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Friday, June 30, 2017

Sending a Message

Even without encountering a staff member or speaking to an educator or reading a sign, visitors are picking up messages as they visit the zoo.  Consider the exhibits that they view the animals in.  Traditional zoo exhibits - iron bars and tile walls and concrete floors, reminiscent of prison cells - conveyed the message that animals are savage and dangerous, like human criminals.  Putting them in small cages, dominated by their architecture, seemed small, petty, playthings.  Putting them in pits, the visitor was literally - and metaphorically - looking down upon them.

In return, placing animals in large, more naturalistic displays that mirror their natural habitats is likely to invoke feelings of respect.  Immersion-style exhibits, where visitors are made to feel like they are sharing space with the animal, emphasizes the importance of the animal within its habitat.

Consider Conway's fictitious bullfrog display.  In an old-style zoo exhibit, a bullfrog is placed in a 10-gallon tank, one among many in a dark tank-filled building.  The subliminal message?  Bullfrogs are boring.  Move on and see the next one.  In Conway's version, however, bullfrogs are the star of an entire compound, the zoo devoted to exploring every aspect of their lives.  The subliminal message?  Bullfrogs are awesome!  We care about them, and you should too!

Perhaps the greatest opportunity to convey a message - a good one or a bad one - comes from the presentation of animal ambassadors.  On the one hand, they provide an excellent opportunity to share information on their natural history, their adaptations, and their conservation like no other educational medium.  On the other, it can easily convey an undesirable message if not presented correctly - hey, look, this guy has a cheetah on a leash!  That's awesome, I want one!  Or, imagine if they see a zookeeper feeding a monkey.  They may decide to do they same - only potato chips, perhaps, instead of the appropriate diet.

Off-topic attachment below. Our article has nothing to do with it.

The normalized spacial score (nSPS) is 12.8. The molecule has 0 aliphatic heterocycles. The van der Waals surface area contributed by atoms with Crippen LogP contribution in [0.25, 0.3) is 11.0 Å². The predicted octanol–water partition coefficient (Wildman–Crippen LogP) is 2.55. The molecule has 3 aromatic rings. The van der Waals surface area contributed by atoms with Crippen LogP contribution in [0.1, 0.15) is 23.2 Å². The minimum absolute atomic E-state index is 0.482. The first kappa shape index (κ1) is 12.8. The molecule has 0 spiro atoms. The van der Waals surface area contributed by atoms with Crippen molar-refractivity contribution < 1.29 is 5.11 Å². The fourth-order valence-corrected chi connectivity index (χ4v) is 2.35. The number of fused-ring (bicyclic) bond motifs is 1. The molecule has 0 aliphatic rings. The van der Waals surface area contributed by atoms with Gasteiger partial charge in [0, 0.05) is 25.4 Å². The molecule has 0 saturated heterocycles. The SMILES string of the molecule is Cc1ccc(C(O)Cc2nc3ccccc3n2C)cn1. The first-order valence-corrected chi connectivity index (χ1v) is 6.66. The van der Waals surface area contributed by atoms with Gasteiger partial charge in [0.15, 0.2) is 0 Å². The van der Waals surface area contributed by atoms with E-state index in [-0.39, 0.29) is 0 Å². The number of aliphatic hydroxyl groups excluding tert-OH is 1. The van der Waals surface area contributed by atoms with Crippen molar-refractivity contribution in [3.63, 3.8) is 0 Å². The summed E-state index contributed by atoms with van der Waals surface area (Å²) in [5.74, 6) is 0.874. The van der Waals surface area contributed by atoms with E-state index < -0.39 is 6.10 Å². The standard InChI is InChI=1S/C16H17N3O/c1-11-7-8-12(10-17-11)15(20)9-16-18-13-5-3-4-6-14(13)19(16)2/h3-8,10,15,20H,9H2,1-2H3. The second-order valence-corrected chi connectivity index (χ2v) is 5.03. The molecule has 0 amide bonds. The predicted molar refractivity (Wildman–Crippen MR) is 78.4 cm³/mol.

Education, whether in a conventional classroom or in a zoo or aquarium, isn't about the sharing of facts.  It's about conveying a message - a message that will change the way that people think, feel, and act after receiving it.  The thing about messages, however, is that we all share one, whether we intend to or not.  We are continually teaching the visitors to our facilities - but sometimes, we aren't sure what we are teaching them.  That's the dangerous part.

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